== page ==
Canada has no shortage of flatiron (iron) buildings, historical examples of which are scattered throughout the provinces from Toronto to Vancouver, Lacombe, Alberta and beyond.
Canada also enjoys its status as a hotbed of mass wood building, with Quebec serving as a kind of epicenter for this movement. However, these two things — the design of the flatiron building and the use of artificial wood products — have never been combined.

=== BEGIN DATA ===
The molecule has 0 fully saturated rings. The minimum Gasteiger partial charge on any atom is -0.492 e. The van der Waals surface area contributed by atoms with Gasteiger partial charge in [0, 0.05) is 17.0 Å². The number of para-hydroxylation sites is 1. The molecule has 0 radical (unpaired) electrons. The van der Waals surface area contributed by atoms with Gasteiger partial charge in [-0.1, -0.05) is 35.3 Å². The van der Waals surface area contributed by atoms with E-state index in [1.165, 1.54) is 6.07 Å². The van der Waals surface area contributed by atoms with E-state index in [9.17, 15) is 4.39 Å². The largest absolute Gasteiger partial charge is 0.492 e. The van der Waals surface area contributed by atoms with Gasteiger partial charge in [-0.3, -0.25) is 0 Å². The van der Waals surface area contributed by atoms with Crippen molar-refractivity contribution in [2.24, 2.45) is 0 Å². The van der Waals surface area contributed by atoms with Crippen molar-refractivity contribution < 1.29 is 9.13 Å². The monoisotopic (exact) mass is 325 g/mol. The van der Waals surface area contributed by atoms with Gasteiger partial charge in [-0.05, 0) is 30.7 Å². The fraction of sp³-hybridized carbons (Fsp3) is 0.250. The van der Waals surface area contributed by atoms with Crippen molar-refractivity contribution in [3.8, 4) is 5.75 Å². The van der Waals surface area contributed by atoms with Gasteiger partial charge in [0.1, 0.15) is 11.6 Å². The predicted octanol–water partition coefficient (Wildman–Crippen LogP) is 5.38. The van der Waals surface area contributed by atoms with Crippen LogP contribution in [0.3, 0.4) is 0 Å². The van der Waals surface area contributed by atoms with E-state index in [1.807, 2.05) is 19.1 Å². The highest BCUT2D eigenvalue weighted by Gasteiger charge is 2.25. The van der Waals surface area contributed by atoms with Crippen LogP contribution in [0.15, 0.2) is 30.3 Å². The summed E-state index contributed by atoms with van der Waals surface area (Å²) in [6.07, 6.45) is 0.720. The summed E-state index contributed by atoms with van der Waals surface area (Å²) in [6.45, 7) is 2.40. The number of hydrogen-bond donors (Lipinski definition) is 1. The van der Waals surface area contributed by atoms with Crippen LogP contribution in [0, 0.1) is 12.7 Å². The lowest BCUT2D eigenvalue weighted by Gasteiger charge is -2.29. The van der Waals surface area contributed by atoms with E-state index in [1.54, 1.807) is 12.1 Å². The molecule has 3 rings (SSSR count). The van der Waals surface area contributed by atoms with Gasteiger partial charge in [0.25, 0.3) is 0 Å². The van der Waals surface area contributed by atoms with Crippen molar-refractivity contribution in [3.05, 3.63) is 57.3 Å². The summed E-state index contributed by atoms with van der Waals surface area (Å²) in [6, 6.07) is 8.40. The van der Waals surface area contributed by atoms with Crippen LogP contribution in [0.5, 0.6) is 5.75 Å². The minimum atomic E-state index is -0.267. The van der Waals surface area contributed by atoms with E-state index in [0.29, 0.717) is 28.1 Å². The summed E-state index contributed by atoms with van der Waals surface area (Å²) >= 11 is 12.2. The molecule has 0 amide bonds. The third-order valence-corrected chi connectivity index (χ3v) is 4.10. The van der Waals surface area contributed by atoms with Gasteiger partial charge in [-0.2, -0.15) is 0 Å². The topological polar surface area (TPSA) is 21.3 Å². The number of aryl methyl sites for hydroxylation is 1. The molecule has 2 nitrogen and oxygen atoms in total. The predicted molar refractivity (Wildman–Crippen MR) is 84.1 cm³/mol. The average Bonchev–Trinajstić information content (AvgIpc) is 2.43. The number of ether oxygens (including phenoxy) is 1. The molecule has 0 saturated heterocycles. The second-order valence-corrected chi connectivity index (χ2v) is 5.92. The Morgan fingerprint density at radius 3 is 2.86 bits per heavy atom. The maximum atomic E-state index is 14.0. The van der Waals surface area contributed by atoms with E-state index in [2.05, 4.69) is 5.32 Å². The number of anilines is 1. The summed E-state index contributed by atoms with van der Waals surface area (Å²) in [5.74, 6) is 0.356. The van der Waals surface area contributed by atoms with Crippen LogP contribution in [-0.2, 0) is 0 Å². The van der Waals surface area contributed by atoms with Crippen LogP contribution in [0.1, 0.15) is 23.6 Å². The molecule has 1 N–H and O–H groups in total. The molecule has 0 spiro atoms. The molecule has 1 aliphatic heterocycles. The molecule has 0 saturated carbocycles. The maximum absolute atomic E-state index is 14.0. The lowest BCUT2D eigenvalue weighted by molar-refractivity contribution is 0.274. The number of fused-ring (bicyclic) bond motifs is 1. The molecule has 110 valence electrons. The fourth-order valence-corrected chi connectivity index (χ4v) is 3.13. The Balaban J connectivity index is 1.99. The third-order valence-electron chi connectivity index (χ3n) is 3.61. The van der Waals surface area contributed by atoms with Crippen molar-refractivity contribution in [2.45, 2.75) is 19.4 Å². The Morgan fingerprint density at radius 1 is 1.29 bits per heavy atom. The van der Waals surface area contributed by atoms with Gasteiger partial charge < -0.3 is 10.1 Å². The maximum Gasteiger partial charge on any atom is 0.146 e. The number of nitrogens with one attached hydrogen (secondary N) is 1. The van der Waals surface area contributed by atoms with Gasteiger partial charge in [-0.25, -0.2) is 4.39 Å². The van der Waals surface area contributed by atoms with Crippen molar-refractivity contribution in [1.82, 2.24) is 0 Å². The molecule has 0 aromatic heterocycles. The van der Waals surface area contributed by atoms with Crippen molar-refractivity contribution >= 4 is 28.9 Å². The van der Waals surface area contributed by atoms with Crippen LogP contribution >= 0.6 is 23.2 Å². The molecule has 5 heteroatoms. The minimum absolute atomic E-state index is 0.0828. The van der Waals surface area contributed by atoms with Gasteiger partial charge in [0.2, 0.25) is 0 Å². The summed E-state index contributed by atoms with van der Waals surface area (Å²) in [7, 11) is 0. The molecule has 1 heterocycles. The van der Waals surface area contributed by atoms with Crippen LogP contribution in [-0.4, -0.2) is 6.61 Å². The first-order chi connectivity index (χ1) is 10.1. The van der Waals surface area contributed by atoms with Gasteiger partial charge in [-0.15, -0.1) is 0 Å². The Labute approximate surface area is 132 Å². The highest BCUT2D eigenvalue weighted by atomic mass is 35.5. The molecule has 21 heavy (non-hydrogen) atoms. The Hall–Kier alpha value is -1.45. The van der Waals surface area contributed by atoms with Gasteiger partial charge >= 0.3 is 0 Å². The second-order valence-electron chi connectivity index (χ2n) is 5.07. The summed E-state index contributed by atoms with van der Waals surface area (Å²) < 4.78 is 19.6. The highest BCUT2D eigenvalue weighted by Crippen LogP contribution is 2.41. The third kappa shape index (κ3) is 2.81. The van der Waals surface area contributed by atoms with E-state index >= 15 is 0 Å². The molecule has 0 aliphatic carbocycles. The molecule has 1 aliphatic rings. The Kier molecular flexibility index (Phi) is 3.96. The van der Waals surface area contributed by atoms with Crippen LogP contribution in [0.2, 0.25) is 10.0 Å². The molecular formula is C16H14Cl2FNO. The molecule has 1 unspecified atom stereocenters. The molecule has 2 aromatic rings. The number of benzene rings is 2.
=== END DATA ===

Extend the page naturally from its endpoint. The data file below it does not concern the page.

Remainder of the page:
This could change with the Leaside Innovation Center (LIC), a six-story flatiron office building proposed for Toronto that will feature wood elements including glued laminated lumber (CLT) floor slabs, glued beams and columns. LIC is one of the first buildings in Toronto to take advantage of changes to the Ontario Building Code to allow heavy timber structures up to six stories high. Provided that planning permission is obtained this year, construction is scheduled to begin shortly thereafter on the development site at 154 Wicksteed Avenue in Leaside, an affluent area northeast of downtown Toronto. If this schedule is followed, settlement could begin in early 2024.